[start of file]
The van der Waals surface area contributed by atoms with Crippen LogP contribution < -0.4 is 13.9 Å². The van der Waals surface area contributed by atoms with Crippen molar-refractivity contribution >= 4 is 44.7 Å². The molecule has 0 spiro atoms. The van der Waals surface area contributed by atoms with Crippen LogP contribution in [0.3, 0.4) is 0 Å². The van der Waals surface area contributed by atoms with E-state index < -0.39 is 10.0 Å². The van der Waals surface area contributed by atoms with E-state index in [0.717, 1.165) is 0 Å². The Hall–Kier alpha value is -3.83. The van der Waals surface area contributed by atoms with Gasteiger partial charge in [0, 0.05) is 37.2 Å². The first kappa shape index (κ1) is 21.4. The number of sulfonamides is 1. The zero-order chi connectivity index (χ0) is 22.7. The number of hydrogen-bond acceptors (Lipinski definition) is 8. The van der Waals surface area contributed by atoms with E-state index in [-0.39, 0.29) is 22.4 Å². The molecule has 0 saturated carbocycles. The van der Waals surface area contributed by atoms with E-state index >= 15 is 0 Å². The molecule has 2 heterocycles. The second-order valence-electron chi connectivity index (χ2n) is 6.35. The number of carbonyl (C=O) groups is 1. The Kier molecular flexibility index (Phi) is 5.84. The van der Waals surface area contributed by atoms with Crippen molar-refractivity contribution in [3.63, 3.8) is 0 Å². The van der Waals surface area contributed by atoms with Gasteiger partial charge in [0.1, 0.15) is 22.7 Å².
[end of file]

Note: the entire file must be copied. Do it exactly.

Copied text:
The van der Waals surface area contributed by atoms with Crippen LogP contribution < -0.4 is 13.9 Å². The van der Waals surface area contributed by atoms with Crippen molar-refractivity contribution >= 4 is 44.7 Å². The molecule has 0 spiro atoms. The van der Waals surface area contributed by atoms with Crippen LogP contribution in [0.3, 0.4) is 0 Å². The van der Waals surface area contributed by atoms with E-state index < -0.39 is 10.0 Å². The van der Waals surface area contributed by atoms with E-state index in [0.717, 1.165) is 0 Å². The Hall–Kier alpha value is -3.83. The van der Waals surface area contributed by atoms with Gasteiger partial charge in [0, 0.05) is 37.2 Å². The first kappa shape index (κ1) is 21.4. The number of sulfonamides is 1. The zero-order chi connectivity index (χ0) is 22.7. The number of hydrogen-bond acceptors (Lipinski definition) is 8. The van der Waals surface area contributed by atoms with E-state index in [-0.39, 0.29) is 22.4 Å². The molecule has 0 saturated carbocycles. The van der Waals surface area contributed by atoms with E-state index >= 15 is 0 Å². The molecule has 2 heterocycles. The second-order valence-electron chi connectivity index (χ2n) is 6.35. The number of carbonyl (C=O) groups is 1. The Kier molecular flexibility index (Phi) is 5.84. The van der Waals surface area contributed by atoms with Crippen molar-refractivity contribution in [3.63, 3.8) is 0 Å². The van der Waals surface area contributed by atoms with Gasteiger partial charge in [0.1, 0.15) is 22.7 Å².